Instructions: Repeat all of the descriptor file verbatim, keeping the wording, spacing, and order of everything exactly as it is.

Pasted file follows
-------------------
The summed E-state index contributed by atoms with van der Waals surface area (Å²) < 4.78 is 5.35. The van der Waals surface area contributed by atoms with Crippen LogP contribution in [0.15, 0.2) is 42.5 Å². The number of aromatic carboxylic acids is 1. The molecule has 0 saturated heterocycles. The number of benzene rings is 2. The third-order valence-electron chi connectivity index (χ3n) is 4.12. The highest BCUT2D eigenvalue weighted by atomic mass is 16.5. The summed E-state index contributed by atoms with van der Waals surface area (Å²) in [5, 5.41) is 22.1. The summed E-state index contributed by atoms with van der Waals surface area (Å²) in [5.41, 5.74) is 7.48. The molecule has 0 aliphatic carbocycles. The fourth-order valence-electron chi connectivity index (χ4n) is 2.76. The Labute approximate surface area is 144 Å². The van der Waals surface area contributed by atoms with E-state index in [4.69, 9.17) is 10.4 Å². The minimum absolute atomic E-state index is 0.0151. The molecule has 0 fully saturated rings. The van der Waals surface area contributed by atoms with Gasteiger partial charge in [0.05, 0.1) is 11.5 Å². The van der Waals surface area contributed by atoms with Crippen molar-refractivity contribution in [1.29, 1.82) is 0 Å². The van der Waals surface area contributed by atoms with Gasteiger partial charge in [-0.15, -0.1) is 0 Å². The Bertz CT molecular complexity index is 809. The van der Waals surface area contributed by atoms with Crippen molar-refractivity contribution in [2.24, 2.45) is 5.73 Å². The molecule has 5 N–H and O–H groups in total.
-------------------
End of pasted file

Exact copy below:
The summed E-state index contributed by atoms with van der Waals surface area (Å²) < 4.78 is 5.35. The van der Waals surface area contributed by atoms with Crippen LogP contribution in [0.15, 0.2) is 42.5 Å². The number of aromatic carboxylic acids is 1. The molecule has 0 saturated heterocycles. The number of benzene rings is 2. The third-order valence-electron chi connectivity index (χ3n) is 4.12. The highest BCUT2D eigenvalue weighted by atomic mass is 16.5. The summed E-state index contributed by atoms with van der Waals surface area (Å²) in [5, 5.41) is 22.1. The summed E-state index contributed by atoms with van der Waals surface area (Å²) in [5.41, 5.74) is 7.48. The molecule has 0 aliphatic carbocycles. The fourth-order valence-electron chi connectivity index (χ4n) is 2.76. The Labute approximate surface area is 144 Å². The van der Waals surface area contributed by atoms with E-state index in [4.69, 9.17) is 10.4 Å². The minimum absolute atomic E-state index is 0.0151. The molecule has 0 fully saturated rings. The van der Waals surface area contributed by atoms with Gasteiger partial charge in [0.05, 0.1) is 11.5 Å². The van der Waals surface area contributed by atoms with Crippen molar-refractivity contribution in [1.29, 1.82) is 0 Å². The van der Waals surface area contributed by atoms with Gasteiger partial charge in [-0.15, -0.1) is 0 Å². The Bertz CT molecular complexity index is 809. The van der Waals surface area contributed by atoms with Crippen molar-refractivity contribution in [2.24, 2.45) is 5.73 Å². The molecule has 5 N–H and O–H groups in total.